at its heart, Jayne Anne Phillips' new novel is about a girl, competent and wise beyond her years, taking care of her younger mysterious half-brother. They are the title characters whose world -- Winfield, W.Va. -- is a haven with a tragic periphery.
The stories that help explain their lives are like garish accessories they would never wear, kept in boxes at arm's length.
Lark and Termite are the children of Lola, a character who barely makes an appearance. She exists in interpretation. She was an "easy" woman, and at times, some thought her a bit of the professional at it.
By Jayne Anne Phillips
A singer, Lola met Robert Leavitt, her handsome soldier and Termite's father, in a nightclub. She proved to be the mother who didn't stick around.
But she helped create the world in these 254 pages, a story that opens in 1950 with Leavitt shipped out to Korea in the early days of the war. As his young life drains away in a tunnel where Korean villagers and American troops have thronged for refuge against friendly fire from U.S. guns, Lola has given birth to his son, a severely disabled child who doesn't cry or move his legs.
Lola had already abandoned Lark, the daughter she conceived with her sister Nonie's boyfriend, Charlie, and soon she abandons Termite.
Nonie ends up with both children and works in Charlie's restaurant to support them. She and Charlie rescue their own relationship and become the children's parents, but Lark is the boy's anchor.
She is aware that her mother may have died and doesn't know who her father is until the end.
No one knows what Termite is aware of, but in one short passage at the end of the book, his perceptions emerge. He "sees" his father carrying a little boy and an older girl to safety in a tunnel.
That Leavitt's outfit and a throng of fleeing Koreans sought refuge in a tunnel, with Leavitt carrying a little disabled boy at the fiery insistence of an older sister, makes this supernatural passage puzzling. It rears up from a story that had adhered so strongly to the tactile throughout.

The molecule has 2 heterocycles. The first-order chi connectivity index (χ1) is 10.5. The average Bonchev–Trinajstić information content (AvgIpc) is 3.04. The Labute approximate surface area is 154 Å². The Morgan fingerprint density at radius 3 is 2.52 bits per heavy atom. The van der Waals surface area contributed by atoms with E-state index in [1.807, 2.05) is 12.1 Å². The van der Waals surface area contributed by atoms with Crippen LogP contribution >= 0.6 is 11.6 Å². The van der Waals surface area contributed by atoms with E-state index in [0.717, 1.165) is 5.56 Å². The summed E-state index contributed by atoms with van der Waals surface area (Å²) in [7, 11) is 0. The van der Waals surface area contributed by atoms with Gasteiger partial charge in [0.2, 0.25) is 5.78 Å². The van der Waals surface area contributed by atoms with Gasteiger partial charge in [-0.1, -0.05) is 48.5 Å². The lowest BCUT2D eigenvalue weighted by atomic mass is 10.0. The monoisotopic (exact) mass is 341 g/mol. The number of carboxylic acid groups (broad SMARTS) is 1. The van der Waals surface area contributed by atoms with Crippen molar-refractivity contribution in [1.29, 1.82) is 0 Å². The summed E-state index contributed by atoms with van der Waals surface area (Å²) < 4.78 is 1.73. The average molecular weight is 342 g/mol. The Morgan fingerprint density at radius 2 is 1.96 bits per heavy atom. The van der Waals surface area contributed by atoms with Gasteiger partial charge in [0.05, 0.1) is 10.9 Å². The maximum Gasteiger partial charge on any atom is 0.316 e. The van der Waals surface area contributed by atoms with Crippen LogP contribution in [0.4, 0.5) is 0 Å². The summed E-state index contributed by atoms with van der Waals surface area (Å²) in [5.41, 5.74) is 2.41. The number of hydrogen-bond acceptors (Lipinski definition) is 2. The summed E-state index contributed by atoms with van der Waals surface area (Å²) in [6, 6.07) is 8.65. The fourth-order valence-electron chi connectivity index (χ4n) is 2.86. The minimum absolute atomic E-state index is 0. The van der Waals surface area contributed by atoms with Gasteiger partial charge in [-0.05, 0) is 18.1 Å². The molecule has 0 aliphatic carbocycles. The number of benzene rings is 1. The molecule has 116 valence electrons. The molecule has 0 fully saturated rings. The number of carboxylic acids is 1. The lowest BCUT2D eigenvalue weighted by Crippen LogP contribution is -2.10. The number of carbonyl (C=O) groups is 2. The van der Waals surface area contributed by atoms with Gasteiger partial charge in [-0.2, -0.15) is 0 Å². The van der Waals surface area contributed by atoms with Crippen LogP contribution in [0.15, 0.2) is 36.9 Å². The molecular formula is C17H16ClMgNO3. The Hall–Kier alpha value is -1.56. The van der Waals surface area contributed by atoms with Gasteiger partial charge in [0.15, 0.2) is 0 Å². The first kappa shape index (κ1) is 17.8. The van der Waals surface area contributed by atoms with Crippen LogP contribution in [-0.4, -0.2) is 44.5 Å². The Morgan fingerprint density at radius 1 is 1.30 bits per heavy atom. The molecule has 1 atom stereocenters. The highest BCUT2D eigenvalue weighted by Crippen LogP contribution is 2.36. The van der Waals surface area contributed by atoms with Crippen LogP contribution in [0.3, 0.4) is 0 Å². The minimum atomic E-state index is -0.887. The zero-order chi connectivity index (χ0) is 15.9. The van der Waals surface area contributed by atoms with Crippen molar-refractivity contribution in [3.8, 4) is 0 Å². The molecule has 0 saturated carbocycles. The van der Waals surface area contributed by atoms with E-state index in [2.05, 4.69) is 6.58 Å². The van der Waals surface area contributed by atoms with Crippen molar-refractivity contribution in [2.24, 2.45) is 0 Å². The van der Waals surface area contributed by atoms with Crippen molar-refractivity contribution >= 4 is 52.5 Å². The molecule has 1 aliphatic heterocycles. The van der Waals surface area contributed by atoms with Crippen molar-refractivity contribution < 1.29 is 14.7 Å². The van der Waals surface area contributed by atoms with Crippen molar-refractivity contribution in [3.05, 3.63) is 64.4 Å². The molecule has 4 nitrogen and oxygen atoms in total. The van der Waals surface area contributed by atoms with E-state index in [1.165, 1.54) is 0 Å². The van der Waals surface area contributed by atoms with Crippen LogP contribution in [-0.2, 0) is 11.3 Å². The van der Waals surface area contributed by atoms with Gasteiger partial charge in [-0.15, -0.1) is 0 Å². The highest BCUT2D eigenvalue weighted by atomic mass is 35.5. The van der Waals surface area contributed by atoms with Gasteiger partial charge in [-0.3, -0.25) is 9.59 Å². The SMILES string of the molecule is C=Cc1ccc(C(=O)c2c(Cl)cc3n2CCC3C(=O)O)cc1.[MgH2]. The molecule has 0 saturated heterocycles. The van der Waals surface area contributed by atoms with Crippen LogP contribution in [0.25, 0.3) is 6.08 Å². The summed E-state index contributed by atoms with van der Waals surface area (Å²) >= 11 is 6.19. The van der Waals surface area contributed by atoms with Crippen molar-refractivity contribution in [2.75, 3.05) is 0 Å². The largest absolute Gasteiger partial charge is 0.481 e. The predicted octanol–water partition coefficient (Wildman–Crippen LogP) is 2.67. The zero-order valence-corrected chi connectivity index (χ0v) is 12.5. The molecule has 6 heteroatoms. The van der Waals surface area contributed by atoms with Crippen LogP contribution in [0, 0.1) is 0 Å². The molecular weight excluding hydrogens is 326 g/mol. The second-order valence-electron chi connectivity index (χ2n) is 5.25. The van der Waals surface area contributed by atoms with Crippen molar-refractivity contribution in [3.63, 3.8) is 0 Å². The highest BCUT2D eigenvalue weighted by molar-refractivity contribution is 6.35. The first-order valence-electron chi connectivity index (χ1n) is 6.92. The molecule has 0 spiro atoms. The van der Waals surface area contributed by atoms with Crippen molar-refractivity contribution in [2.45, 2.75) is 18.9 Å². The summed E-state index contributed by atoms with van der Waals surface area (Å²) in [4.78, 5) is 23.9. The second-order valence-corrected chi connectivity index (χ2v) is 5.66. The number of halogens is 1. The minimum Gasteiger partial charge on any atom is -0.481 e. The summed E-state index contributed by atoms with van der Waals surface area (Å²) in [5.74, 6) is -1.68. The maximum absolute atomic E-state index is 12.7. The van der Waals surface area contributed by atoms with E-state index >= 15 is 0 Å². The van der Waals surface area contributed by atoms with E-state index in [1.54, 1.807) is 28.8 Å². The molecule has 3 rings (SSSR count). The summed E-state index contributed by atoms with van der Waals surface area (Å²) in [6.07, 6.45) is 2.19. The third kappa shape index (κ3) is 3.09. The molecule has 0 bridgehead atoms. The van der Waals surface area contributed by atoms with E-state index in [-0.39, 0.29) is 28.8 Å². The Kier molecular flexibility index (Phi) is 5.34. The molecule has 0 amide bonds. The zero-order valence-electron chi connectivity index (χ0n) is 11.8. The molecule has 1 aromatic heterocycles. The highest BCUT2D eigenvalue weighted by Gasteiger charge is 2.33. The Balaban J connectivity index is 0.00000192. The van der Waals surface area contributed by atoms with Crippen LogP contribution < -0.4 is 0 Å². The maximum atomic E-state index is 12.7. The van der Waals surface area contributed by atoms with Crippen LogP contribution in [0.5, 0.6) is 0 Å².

Should we believe now that Termite is the key to understanding other mysteries, that he is limited only by the perceptions of so-called normal people?
The railroad tunnel in West Virginia where Lark and Termite seek refuge from a devastating flood and the tunnel in Korea are kindred images, as are the fiercely devoted sisters. Lola's fate echoes that of a Korean woman who has just borne too much pain. These are elegant ties elegantly created.
Phillips has written a fine novel, her first in nine years. The gem of it is the smaller story that cocoons inside the overarching themes of leave-taking and lost chances. There is no doubting that Lark will be there for Termite.
Her attentions to the boy and his interpretations of the world have a taste, sound and air all their own. It is inside this world where Phillips' voice is most acute and elegant.
Her characters Nonie, Elise, Charlie and Gladdy, Charlie's mother, are all finely honed, Nonie especially as the loving one who keeps things going, still resentful of her sister but strong and pragmatic.
Lark and Termite are transcendent. Termite can only repeat words he hears, but his range of expressions and sounds are a language to Lark. She does not think anything is wrong with him.
As a younger child, she had described him as like an angel, with his translucent skin and curls.
She pushes his wheelchair and pulls his wagon, taking him to the diner to sit in his special counter chair, to the river to hear the rush of water, to the tunnel to hear the trains.
Lark bakes him birthday cakes when it is and isn't his birthday and recognizes in his hyper-awareness and sound sensitivities better qualities, more grace, than others can see.
"I lean down close to him and whisper, in the powdery smell of his hair, 'Your birthday, Termite, every day.' "
"Every day, he says back to me, every day, every day."
She is his happy servant, and the images that resound like reality include the way she wraps a blue plastic dry-cleaning bag around his hand so he can move a strip that dangles from it with his breath.
Floods are used to create transitions in many novels; such a device rings true when the setting is West Virginia. Phillips' flood sets everyone's lives on a different course. You hope Nonie will be OK and that her fate will stay merged with Charlie's. Lark and Termite have to leave their nest, too. It's a sad story, but Lark makes you believe it will get better.
Diana Nelson Jones can be reached at email@example.com or 412-263-1626.